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"On being a professional: 'I believe a man is a professional when he can do what needs to be done no matter how he feels within. An amateur is an amateur in his attitude emotionally. A professional is an professional in the way he thinks and feels and in his ability to execute inder the most trying conditions. The ability to do what needs to be done regardless of the pressure and do it with poise, with no reflection of his inner feeling or conflict if it exists, is what makes a professional. It has nothing to do with their knowledge. Ill show you many amateurs with far superior knowledge and ability than top professionals."

~ Cus D'Amato

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Mike Tyson News: And for Now, in Tyson's Corner, It's Jeff Fenech

Posted on Sunday, June 05, 2005 @ 19:16:17 UTC by tysonian
Source: Washington Post
By Mark Schlabach

PHOENIX -- As former heavyweight champion Mike Tyson backed Corey Sanders into the ropes of the ring in Central Boxing Club during a workout last month, trainer Jeff Fenech stood in the corner, yelling: "Beautiful, Mike! Beautiful!"

Fenech, an Australian and former champion in three weight classes, is training Tyson for the first time in preparation for Saturday night's fight against Kevin McBride at MCI Center. Tyson, who turns 39 on June 30, spent the past two months training in Phoenix before arriving in the District on Friday night.

"We know what we have to do for this fight and we know what we have to do after this fight," Fenech said. "We've done more than enough for this fight. We'll have no excuses at all. What people will see is how much more patient and smarter Mike Tyson is now."

Tyson, once the most feared fighter in the world because of his power and ultra-fast hands, has lost two of his last three bouts. Tyson (50-5, 44 knockouts) was knocked out in the eighth round by heavyweight champion Lennox Lewis on June 8, 2002, his last opportunity to win a title. Tyson knocked out lightly regarded Clifford "Black Rhino" Etienne in 49 seconds on Feb. 22, 2003, but then was stunned by Danny Williams, who six months earlier had lost the British heavyweight title to Michael Sprott. Tyson tore ligaments in his left knee during the first round of his loss to Williams and underwent surgery shortly after the fight.

"He didn't beat me," Tyson said. "I broke my leg."

Fenech, 41, who earned the moniker "Marrickville Mauler" during his 12-year pro boxing career, has spent as much time restoring Tyson's confidence as improving the fighter's conditioning and footwork.

"My first goal was to make Mike happy and make Mike enjoy coming back here," Fenech said. "I wanted to make Mike want to come to the gym with us. Once I did that, everything fell into place. He has worked hard. Mike's enjoying what he's doing. He has lost nothing physically. He just lost a little bit of the invincibility and confidence factor."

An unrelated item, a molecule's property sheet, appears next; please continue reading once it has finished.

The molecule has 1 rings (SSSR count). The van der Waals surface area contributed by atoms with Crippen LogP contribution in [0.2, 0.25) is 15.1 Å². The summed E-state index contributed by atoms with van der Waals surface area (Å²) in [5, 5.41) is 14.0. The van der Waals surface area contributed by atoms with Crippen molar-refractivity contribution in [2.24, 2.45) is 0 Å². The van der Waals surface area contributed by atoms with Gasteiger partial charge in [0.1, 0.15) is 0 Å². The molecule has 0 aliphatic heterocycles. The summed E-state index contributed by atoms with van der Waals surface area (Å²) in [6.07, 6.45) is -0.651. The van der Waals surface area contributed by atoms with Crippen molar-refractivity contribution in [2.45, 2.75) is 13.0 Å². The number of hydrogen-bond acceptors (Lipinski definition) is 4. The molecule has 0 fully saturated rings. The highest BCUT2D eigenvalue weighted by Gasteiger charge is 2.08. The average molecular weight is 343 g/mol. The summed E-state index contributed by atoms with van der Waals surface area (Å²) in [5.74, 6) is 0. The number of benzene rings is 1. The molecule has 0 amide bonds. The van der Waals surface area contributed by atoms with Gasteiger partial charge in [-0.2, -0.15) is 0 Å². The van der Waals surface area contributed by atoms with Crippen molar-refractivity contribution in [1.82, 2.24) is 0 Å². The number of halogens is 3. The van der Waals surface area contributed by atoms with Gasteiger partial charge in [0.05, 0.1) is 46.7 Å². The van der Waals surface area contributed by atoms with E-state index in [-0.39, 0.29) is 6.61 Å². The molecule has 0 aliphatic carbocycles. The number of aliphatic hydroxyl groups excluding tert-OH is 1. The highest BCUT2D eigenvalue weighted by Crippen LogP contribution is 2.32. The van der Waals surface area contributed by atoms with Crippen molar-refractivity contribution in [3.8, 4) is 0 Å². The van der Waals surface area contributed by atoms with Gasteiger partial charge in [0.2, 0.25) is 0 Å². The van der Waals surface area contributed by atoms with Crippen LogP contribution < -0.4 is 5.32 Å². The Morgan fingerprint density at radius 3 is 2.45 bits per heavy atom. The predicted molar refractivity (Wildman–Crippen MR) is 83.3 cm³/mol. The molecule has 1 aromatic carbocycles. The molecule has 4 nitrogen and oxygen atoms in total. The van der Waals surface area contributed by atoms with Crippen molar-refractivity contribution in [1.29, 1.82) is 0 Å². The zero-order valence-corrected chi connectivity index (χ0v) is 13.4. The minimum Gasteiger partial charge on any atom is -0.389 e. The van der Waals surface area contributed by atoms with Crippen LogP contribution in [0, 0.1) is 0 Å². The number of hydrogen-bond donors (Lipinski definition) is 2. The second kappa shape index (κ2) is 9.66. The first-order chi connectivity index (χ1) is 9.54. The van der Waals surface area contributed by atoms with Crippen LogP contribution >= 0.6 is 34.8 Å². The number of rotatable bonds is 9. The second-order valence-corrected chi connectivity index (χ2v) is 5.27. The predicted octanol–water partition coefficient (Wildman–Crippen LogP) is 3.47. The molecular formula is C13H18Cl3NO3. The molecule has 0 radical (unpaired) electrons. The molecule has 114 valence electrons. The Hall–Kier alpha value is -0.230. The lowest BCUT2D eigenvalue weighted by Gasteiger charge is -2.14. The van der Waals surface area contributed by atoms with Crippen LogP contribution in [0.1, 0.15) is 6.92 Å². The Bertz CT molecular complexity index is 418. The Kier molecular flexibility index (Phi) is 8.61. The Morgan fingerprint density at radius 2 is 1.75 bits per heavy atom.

More quotes available in the extended section of this post (click 'Read More' below).

Fenech is the latest in a long line of Tyson's trainers. Freddie Roach, who trained Tyson for his previous two bouts, said he often struggled to communicate with his fighter. After Tyson was bruised and battered by Williams during much of the four rounds in his last fight, Roach reluctantly said he didn't believe Tyson could compete for a heavyweight championship again. "What good is all the money in the world if you can't count it?" Roach said after that fight.

But Fenech said Tyson can still compete in a heavyweight division that lacks firepower and star power. Four of the top heavyweights -- Americans Chris Byrd, John Ruiz and James Toney and Ukrainian Vitali Klitschko -- are at least 33 years old.

"I don't think Mike realizes how fit he could get if he did the work," Fenech said. "He hasn't done the work for a long time. I think he's surprised himself with what he's doing. I've been really happy with him."

Fenech wants Tyson to fight again this year, if his comeback plans aren't again derailed by a journeyman fighter. McBride (32-4-1, 27 knockouts) has knocked out his last seven opponents, but the Irishman hasn't faced a fighter as menacing as Tyson. McBride, 6 feet 6, is seven inches taller than Tyson and has an 11-inch advantage in reach. He weighed 264 pounds in his last fight, a fifth-round technical knockout of Kevin Montiy on March 18; Tyson weighed 233 when he was knocked out by Williams last year.

Tyson spent much of the two months in Phoenix sparring against Shane Cameron, a former shepherd and boxer sponsored by an Australian rugby club, and Sanders, a former football player at Theodore Roosevelt High School in the District. Sanders, 30, is as tall as McBride, although he is probably closer to 320 pounds. Sanders, who also sparred with Riddick Bowe, has lost his last four fights and 10 of his 33 pro bouts.

"I think the biggest difference with Mike now when I watch him box is that he's a little more patient," Fenech said. "He's thorough, and he thinks about what he has to do. He's not rushing it, not trying to catch, kill and destroy straight away. If it takes him three or four rounds, he can do it now. He's not 21 anymore and there's a method to the madness now. I think you'll see a much more patient Mike."

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